Analysts Approve Of Recent Moves
At Chartis, But Await Better Results
Thumbs up for asbestos transfer, WC strategy & new leadership—but “a lot of fixing to do”
■ POSITIVE DIRECTION
BY CHAD HEMENWAY
IN THE VIEW of industry analysts, Chartis is moving in the right direction: giving its asbestos liabilities to a
Berkshire Hathaway company;
mostly sitting out of the workers’ compensation game; reducing writings in the volatile
excess-casualty market; and
cutting back on catastrophe-exposed property lines.
The new leadership and a
massive reorganization plan
(see interview with Chartis
CEO Peter Hancock on page
12) also are generally seen in
a positive light.
But “there’s still a lot of fixing to do,”
says Cliff Gallant, an analyst with Keefe,
Bruyette & Woods. “Chartis has not been
as profitable as its competitors. There’s
work to do to close that gap. It has been
a while since they’ve turned an under-
Chartis’ 2011 second-quarter com-
bined ratio was 104.0 compared to 102.0
in the second quarter of 2010.
Standard & Poor’s predicts Chartis
will post a combined ratio of 103-104 in
2011 (97-98, excluding catastrophes and
including potential reserve development).
How Does AIG Rate?
Keefe, Bruyette & Woods
and expertise in writing complex risks as positives.
“Not a lot of companies
can offer such breadth,” Bal-
lentine says. “The foundation
has proven to be strong.”
AIG, told NU at the time that the combina-
tion of changes at Chartis would “generate
top-line growth, providing clarity to sales”
by streamlining operations.
However, “fixing a property and casualty company is not easy,” Gallant
says. “It’ll take several years to close
STUNG, BUT STILL ON TOP
The companies that comprise Chartis
have lost business since the near collapse
of parent American International Group
Inc. (AIG) in 2008 and, according to
an A.M. Best Co. credit report, “Though
diminished, the lingering impact of the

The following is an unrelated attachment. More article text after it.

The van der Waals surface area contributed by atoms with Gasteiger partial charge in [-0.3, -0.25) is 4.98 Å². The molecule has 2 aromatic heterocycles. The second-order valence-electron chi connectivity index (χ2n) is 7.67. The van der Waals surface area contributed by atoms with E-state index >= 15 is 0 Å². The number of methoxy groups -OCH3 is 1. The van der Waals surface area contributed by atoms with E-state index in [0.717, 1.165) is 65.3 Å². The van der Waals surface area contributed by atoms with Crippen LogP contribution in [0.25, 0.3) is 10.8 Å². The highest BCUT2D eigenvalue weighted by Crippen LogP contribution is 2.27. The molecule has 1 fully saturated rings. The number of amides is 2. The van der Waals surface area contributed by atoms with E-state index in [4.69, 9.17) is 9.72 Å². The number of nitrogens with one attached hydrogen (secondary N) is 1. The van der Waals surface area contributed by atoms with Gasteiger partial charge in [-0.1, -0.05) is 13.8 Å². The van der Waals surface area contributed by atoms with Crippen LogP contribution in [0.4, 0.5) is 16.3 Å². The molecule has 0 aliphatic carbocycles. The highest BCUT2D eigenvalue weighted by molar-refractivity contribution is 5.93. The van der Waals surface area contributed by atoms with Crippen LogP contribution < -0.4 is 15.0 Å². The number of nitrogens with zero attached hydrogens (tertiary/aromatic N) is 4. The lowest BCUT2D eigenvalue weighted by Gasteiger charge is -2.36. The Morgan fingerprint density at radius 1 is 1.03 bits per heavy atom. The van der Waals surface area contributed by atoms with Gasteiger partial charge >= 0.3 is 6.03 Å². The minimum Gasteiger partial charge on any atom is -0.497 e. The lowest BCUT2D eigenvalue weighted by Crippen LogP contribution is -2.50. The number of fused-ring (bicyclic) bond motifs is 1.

reputational damage suffered by its parent
company has been a drag on the group’s
business in recent years.”
Parent AIG may no longer have any out-
standing debt with the U.S. government,
but the feds still own 77 percent of the
company, and taxpayers are not yet whole.
Chartis took an underwriting loss of
$5.2 billion for the last quarter of 2010
primarily because of reserve charges.
AIG took a charge of more than $4
billion in the fourth quarter to bolster
Chartis’ loss reserves.
About 80 percent of the charge will
be put toward adverse development from
E continued on page 32
A AIG reports an $11.2
billion profit for the fourth
quarter and $7.8 billion in
net income for 2010, driven
by asset sales.
A Chartis says it expects
$700 million in losses from
the March 11 earthquake
and tsunami in Japan, stem-
ming from its 54.66 percent
equity stake in Fuji Fire and
Marine Insurance Co. Later in
the month, Chartis acquires
more than 305 million shares
of Fuji Fire and Marine, bring-
ing its ownership stake to
over 98 percent.
A At the end of the month,
Chartis reorganizes its
management team and an-
nounces that Peter D. Han-
cock (pictured) is replacing
Moor as Chartis CEO. Moor
becomes vice chairman of
Chartis. The company es-
tablishes two groups—com-
mercial and consumer—with
Doyle as the chief executive
Chartis also divides into
four regions, with Peter J.
Eastwood as CEO of Chartis
U.S., Baugh as the head of
operations in Europe, Jose
A. Hernandez as chief executive in the Far East, and
Julio A. Portalatin heading
continued on page 32 E
September 19, 2011 | National Underwriter Property & Casualty | 31